The Anthropology of Work

From the blog

After Corporate Culture

Since the early 1980s the business world has enthusiastically embraced the concept of culture as a way to understand and manage the “soft stuff” of organizations.  Initiated in the popular press by Tom Peters and Robert Wasserman in their book, In Search of Excellence, and in the academic press by Edgar Schein in his book, Organizational Culture and Leadership, the past 30 years has been something of a golden era for culture in the business world.  Indeed, dozens of “corporate culture experts” have created surveys, instruments, tools and all manner of highly “scientific” models for measuring, and therefore, the common thinking goes, better managing corporate culture.

The promise here, both in the academic and popular versions, is that the human experience in organizations can be, essentially, scientized and managed as another amongst many forms of data that is put into the scientific management process.  Reduced to a series of color coded graphs and numbers, culture is thus simplified, for busy corporate managers, into an easily understood and manageable aspect of the human resource management process.  “Our culture is blue, but what we really want is a green culture,” the thinking goes. (For example, check out the Organizational Culture Index and the Dension Corporate Culture Survey) Sounds laughable, to be sure, but look closely at any of the popular models offered by corporate culture consultancies and you will see that the entire process of understanding culture in organizations is usually reduced to a 4 or 5 part typology where each type is assigned a color.

One thing, and no small thing, that ALL of these various figures- academics and consultants- have in common is that none of them is actually trained in the formal analysis of culture- i.e. in the discipline of anthropology.  Most of them are MBAs, or perhaps psychologists (like Edgar Schein) or PhD’s in Organizational Behavior (like Tom Peters).  Who gave these figures the license to pontificate (and sell services) as if they know what they are talking about?  The quick and obvious answer is that corporate managers, looking for easy ways to appeal to calls for greater humanism in business, have found the corporate culture movement to be a most convenient and ready-made vocabulary that gives the appearance of sensitivity to the human side of their enterprises.  Thus, a whole host of salesmen have built up a massive body of pseudo-science that they sell to managers who are at best only marginally sincere, and no one seems to notice or care.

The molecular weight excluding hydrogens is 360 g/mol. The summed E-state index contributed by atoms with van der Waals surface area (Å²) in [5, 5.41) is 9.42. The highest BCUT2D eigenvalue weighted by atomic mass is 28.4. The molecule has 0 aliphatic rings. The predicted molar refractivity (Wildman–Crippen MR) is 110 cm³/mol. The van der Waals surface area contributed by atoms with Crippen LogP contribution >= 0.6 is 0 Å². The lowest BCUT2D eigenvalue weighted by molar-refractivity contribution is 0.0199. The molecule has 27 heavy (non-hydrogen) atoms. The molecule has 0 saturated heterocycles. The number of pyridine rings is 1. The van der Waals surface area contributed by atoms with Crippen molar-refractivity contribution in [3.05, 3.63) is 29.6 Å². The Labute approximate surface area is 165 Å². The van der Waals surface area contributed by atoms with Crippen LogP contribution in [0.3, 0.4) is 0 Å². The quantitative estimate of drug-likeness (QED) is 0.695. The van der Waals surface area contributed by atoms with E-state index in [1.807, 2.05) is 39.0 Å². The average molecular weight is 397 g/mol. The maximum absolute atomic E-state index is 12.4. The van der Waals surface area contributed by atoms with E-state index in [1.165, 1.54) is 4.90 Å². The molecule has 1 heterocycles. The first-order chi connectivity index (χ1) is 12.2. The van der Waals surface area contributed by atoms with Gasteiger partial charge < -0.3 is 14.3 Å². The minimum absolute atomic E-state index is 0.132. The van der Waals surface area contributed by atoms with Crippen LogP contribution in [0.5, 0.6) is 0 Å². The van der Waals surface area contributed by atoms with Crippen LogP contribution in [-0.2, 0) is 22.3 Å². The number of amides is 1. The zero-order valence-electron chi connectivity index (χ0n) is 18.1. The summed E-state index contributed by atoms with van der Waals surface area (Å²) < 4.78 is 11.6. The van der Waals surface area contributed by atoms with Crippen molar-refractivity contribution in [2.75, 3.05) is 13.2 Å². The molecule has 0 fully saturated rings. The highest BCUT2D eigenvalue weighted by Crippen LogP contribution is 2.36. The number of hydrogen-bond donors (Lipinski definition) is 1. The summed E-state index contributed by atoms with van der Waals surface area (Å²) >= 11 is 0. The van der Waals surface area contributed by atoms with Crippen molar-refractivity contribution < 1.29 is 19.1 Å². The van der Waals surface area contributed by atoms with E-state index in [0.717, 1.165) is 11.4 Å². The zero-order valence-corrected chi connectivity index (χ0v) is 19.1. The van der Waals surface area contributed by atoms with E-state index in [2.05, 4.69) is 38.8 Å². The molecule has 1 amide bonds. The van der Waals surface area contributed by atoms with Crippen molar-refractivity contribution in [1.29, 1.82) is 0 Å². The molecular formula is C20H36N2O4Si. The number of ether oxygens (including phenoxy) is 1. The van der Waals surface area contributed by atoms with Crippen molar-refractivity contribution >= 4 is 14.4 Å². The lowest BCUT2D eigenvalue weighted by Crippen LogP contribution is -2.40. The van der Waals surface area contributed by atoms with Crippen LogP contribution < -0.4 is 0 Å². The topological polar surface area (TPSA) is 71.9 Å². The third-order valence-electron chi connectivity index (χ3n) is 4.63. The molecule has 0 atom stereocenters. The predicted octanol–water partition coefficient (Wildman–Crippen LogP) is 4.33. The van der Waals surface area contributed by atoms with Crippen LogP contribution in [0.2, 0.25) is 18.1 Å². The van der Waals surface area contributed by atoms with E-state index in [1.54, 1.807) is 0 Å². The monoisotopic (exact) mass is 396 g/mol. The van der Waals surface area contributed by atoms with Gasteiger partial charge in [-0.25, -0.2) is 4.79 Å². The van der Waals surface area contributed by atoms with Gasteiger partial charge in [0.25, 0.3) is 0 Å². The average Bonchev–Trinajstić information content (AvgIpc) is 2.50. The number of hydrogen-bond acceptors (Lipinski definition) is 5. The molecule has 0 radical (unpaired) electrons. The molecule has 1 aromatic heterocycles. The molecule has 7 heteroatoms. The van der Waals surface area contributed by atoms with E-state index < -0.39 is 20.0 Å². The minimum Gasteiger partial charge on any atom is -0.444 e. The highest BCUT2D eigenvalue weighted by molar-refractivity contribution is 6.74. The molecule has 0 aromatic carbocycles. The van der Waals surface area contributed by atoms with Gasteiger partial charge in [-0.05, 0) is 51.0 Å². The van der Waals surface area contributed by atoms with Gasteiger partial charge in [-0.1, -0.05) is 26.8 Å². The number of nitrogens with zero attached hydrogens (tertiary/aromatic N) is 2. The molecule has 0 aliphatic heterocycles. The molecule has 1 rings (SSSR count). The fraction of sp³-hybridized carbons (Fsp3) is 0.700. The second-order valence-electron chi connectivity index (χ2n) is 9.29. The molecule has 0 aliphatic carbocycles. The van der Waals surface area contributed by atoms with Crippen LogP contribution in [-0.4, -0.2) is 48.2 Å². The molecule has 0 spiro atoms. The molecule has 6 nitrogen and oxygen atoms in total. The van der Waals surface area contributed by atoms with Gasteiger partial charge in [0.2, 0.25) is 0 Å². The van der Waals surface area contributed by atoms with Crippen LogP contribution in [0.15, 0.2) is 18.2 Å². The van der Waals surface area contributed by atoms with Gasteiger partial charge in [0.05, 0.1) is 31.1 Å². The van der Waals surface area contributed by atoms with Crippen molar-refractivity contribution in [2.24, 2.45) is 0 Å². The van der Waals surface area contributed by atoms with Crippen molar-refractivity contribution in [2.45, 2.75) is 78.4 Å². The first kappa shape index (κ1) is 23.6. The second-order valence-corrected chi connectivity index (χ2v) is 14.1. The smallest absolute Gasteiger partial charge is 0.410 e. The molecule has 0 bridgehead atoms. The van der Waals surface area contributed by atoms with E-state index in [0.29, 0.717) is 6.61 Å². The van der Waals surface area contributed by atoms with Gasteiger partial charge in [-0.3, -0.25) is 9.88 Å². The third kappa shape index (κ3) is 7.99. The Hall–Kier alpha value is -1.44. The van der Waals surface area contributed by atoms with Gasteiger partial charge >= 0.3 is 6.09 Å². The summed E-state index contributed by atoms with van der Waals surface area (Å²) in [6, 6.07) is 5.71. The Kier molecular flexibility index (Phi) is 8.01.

This has worked splendidly for some thirty years.  However, as social media communication dissolves the barriers to information flows within and between companies, and as the employer-employee social contract all but dissolves in a post-modern global economy, the ‘corporate culture concept’ no longer holds much water.  Employees today often stay put in their jobs just for the benefits, not because they feel passionately about their companies or their companies’ futures.  They know all too well that, given the harsh realities that most companies face in the wake of the Great Recession, those companies have no more loyalty to them than they do in return.  These are, at best, marriages of convenience.  All workers, from the CEOs to the janitor, are expendable.

The notion that some velvety set of beliefs and values holds people together in companies today is a myth.  It has always been a myth.  People work because they need the money, and companies and workers know that better today than ever.  The concept of corporate culture was only ever relevant as a motivational tool, a form of social engineering, to get workers to work harder so that their companies could be more competitive.  It was never about the actual experiences of workers and the meanings they attach to their work.

What we need today is a bright light of reality that exposes the myth of corporate culture for what it is, so that we can get on with making sense of the emergences of actual communities that the social web is making possible.  New forms of community- both online and offline- are providing us with moorings of meaning that WE are creating.  No longer do we believe that the trust falls we engage in at the company team building weekend mean very much.  This is especially so if the Thursday afterwards half the team is given pink slips.  Today, pragmatism trumps idealism.  The sooner we stop pretending otherwise, the sooner all parties can just get on with it.

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